Personal Effects, Jan. 21
Published 12:30 pm Saturday, January 21, 2017
Question: Hey Jerry. I have a question for you. For Christmas my Mom gave me a doll that was handmade for her by a dear family friend 75 years ago. It is extremely detailed in the making with underwear and lace and everything. It is beautiful. What would be the best way to preserve it or store it for longevity?
Answer: What a great question and a great family heirloom. These are the important things, the family items, not just the expensive things, but the things bring back a fond memory. That is the nucleolus of this business — memory.
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It has only a little intrinsic value but its real worth is beyond the price of rubies.
OK, we’ve got it down pat that this item is important to you, so how do you take care of it? I highly recommend that you invest in a high quality archival storage box. It simply has to be acid free.
Sometimes you’ll see that it’s called museum board or archival grade. Irregardless, be sure to ask for or look for the sticker that says 100 percent acid free.
You’ll also need some tissue paper to wrap and pad her with. Again, it has to be 100 percent acid free or I’d look for buffered tissue paper. Buffered tissue paper is coated with calcium carbonate which makes the paper wonderfully slick and smooth. Buffered paper keeps acid from transferring to a textile, even better than just acid free paper will. You’ll have to spend a little money.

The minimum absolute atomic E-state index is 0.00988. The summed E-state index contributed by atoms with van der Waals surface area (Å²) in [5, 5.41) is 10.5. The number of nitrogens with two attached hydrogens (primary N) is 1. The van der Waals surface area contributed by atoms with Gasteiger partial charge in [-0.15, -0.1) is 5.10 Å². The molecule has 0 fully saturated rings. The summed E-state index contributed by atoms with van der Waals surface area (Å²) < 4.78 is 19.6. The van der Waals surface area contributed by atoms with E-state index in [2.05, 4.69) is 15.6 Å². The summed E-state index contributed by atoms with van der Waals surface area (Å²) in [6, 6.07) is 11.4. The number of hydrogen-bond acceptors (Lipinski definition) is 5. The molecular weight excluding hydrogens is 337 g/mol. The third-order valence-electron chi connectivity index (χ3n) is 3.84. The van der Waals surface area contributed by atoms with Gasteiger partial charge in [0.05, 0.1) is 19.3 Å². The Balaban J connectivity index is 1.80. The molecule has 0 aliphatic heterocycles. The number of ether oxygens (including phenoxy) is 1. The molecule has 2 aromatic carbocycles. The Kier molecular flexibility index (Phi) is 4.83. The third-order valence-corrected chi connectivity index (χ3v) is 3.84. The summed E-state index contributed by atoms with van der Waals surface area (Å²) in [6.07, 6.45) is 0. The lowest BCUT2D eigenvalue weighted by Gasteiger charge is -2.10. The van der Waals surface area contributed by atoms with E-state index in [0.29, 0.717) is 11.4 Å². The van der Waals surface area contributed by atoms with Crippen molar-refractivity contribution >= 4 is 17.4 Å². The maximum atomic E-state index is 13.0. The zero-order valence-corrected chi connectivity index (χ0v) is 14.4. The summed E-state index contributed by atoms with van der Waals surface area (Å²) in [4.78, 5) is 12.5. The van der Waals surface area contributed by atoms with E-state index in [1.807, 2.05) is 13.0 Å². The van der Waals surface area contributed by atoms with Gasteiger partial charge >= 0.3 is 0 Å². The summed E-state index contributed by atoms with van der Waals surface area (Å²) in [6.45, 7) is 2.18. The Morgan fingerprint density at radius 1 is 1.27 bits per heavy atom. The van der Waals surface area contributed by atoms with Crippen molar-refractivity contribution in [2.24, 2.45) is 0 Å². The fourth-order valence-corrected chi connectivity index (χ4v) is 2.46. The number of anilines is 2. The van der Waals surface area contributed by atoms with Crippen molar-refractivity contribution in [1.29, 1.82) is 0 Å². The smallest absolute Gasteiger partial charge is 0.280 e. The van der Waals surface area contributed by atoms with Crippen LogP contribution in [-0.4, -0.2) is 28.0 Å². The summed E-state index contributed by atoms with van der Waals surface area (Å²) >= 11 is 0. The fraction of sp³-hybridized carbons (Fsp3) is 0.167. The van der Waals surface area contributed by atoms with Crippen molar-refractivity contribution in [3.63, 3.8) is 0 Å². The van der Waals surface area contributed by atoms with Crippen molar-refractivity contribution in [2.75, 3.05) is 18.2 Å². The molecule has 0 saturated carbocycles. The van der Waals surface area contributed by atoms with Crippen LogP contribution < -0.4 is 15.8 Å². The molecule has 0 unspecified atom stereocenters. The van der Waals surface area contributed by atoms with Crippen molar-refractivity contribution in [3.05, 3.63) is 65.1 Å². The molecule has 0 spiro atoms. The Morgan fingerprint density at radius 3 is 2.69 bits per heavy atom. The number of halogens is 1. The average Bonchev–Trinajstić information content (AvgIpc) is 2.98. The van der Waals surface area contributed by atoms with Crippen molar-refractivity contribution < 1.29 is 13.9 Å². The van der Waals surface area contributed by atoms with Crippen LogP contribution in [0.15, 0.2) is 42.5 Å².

If you want this to be around and in good condition for your grandchildren, you’re going to have to take steps to preserve it now. Look at hobby stores like Hobby Lobby and Micheal’s. Both have archival materials and should have just what you need.
What I’ve told you is useful for all manner of textiles. Textiles are items like quilts, samplers, coverlets and clothing — anything that is fabric, is a textile.
Fabric by its very nature is fragile. What are some of the many things that are damaging to fabric? Light, heat, moisture and acid are particularly nasty ones. You’ve got to keep it out of the direct light. Harsh sunlight will turn that pink into a pinkish white in less time that you think. At the same time the UV rays will cause the fabric to become brittle and dry over time.
I can kill two birds with one stone on the next one. Heat and moisture, to me mean attics and basements. These are two of the worst places that you can store fabric. These places are bad to store just about anything in, so keep it out of these places.
Acid is the next one. Everything contains some level of acid. Wood is the biggest culprit in this category. Remember when I was talking about acid free paper? Today the majority of paper is still made from wood pulp. Early paper was made from pounded linen fibers and it lasts for centuries. Wood pulp, not so much. Here’s one that always irks me. What’s the one place that everyone keeps Grandma’s quilts in. A cedar chest. Absolutely the worst idea ever.
The acid and gas thrown off by wood can cause staining, discoloring, weakening of fibers and it will just cause it to deteriorate at warp speed. So just remember, invest in high quality storage materials, keep it where you like to live, keep it out of direct sun light and there is a good change that your doll will last for generations.
Thanks for the great question.